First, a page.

Perhaps you are familiar with the following joke?
Early one morning a mother went to her sleeping son and woke him up.
"Sonny, what are you still doing in bed?!? You have to get up and go to school!"
"But why, Mom? I don't want to go to school."
"Give me two reasons why you don't want to go to school."
"One, all the children hate me. Two, all the teachers hate me..."
"Oh! that's no reason, sonny. Come on, you have to go to school!"
"Give me two good reasons why I have to go to school?"
"One, you are forty-two years old. And two, you are the principal of the school!"
Funny and yet, poignant as well, because it speaks to how hard it is to be a head of school --or an educator or school staff member-- under these difficult conditions.
A typical day for a Jewish Head of school is much more than sitting in an office, taking phone calls, or doling out discipline for problem students. A head of school wears many hats and has a staggering list of responsibilities that would astound and alarm most people.
Because they are the school leader, they put in long days and more time than most staff members. They are tasked with trying to ensure the safety of their students and staff, at the same time they are trying to ensure the school is providing high quality education, whether virtually or in person. And often these two priorities are frustratingly at odds.
To help all of us grasp the challenge, let’s take a look at a “typical day” in the life of a Jewish day school principal:
7:00am: Pulling into school, ready to welcome students and greet parents. Oh! Let’s not forget managing the carpool line that has tripled since all the new families from the northeast have moved down to Florida. Keeping a watchful eye, smiling and saying hello to the crowd of students entering the building while standing in the middle of the carpool lane, trying to navigate traffic – calmly - and praying not to get run over. Oy, there’s a student without a mask. Now I have to play policewoman and that will surely be a great start to this child’s day (and my own)… not!
8:00am: Thank G-d for Tefilla [prayer services]! A moment of inner peace praying to the Almighty and grateful to see the students participating so beautifully and connecting to a Higher Power in such a meaningful way. If only this sense of peace can last… uh, oh, there’s a text from my board chair. This can’t be good so early in the morning…
11:00am: Just finished a meeting with the Medical Advisory team and the nurse walks in. We have just been notified that a student in grade 4 and a student in grade 7 have tested positive for COVID-19. Emails to the parents of the affected classes go out immediately followed by frantic calls from same parents demanding to know what their child should do while in quarantine since no Zoom option is being offered. Starting to feel a migraine coming on…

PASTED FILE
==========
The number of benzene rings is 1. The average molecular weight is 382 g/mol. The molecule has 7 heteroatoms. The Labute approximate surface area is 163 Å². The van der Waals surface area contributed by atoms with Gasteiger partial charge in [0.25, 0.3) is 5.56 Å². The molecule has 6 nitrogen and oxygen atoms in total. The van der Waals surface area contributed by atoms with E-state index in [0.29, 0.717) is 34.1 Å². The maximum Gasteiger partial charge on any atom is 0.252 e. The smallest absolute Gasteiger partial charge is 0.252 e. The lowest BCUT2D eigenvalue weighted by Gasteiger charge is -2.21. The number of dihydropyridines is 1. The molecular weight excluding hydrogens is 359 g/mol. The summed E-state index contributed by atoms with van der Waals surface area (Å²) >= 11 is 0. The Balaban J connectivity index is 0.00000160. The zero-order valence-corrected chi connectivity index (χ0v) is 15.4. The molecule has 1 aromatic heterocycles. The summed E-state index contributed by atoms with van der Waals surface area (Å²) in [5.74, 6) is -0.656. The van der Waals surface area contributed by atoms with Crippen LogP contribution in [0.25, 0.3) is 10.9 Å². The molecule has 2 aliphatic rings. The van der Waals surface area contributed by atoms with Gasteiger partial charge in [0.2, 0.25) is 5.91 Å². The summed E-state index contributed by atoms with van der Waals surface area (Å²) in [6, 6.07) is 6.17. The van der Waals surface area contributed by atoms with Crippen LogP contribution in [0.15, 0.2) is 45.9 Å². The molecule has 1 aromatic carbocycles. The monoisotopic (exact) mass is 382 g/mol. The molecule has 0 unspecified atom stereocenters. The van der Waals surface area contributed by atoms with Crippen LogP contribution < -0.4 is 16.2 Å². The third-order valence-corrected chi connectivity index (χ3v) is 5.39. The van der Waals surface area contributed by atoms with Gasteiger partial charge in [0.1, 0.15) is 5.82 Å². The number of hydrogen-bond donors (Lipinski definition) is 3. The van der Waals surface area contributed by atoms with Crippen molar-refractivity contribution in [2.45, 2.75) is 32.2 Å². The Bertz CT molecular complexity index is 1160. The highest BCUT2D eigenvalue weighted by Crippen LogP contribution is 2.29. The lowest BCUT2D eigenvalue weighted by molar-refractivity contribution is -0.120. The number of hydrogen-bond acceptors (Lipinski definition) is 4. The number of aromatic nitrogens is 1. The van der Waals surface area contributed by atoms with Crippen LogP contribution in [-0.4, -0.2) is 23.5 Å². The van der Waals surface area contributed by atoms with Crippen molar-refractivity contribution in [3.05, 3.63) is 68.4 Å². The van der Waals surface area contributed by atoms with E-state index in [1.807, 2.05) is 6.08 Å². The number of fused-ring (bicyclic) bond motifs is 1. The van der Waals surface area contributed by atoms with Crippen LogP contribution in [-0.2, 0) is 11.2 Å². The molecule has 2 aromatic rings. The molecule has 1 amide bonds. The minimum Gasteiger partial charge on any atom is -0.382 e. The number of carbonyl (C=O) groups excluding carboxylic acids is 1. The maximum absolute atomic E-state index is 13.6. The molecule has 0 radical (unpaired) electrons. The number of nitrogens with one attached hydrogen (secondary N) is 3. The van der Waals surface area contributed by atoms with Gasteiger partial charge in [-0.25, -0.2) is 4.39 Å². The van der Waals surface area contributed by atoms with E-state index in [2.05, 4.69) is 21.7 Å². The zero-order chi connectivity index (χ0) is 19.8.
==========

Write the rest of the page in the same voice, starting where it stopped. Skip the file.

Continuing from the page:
2:00pm: Dealing with unhappy parents for the past couple of hours. Had a quick lunch that I don’t remember eating, while brainstorming with, and also venting to, a colleague of one of the other Federation-funded schools. I decide to set up a last-minute meeting with the principals of our different divisions to discuss some potential solutions.
2:30pm: Meeting is in full force. We draft emails that will be going out to the parents of the different divisions with clear instructions on what to do if their child has tested positive and is in quarantine to ensure that they remain up to date with classes and homework.
3:15pm: Meeting just ended. Rushing to carpool to make sure the required staff is in place and carpool runs “smoothly.”
4:15pm: Carpool just ended. Had a little unpleasant encounter with a parent who disagrees with our COVID policies. Going back to my office to wrap up some of the work that I was not able to finish earlier.
6:20pm: Get home. Now I am not sure I ate lunch at all today because I am starving! Have a quick dinner and now I have to jump on to the first “Back to School” information Zoom for parents. When do I get to focus on education in the midst of all this? Hmmm, maybe later tonight after the kids go to bed I can read that important article…
Actually, far from a “typical” day, the above-imagined inner dialogue represents a fraction of what our Heads of School are currently dealing with. Through it all, CAJE has remained a constant source of support, offering a listening ear, resources, and sometimes advice.
We are living in unprecedented times. There is no manual on how to operate a school while living through a pandemic that is now entering its second full school year. And while we may not always agree on the various policies and mandates put in place in the schools our children attend, one thing we can agree on is that our Heads of School are working hard and doing a great job under tremendous pressure.
So the next time you see a Head of School, a teacher or a school staff member, give them a virtual hug and tell them how grateful you are for all the hard work they are putting in to make our students’ school experience the best that it can possibly be!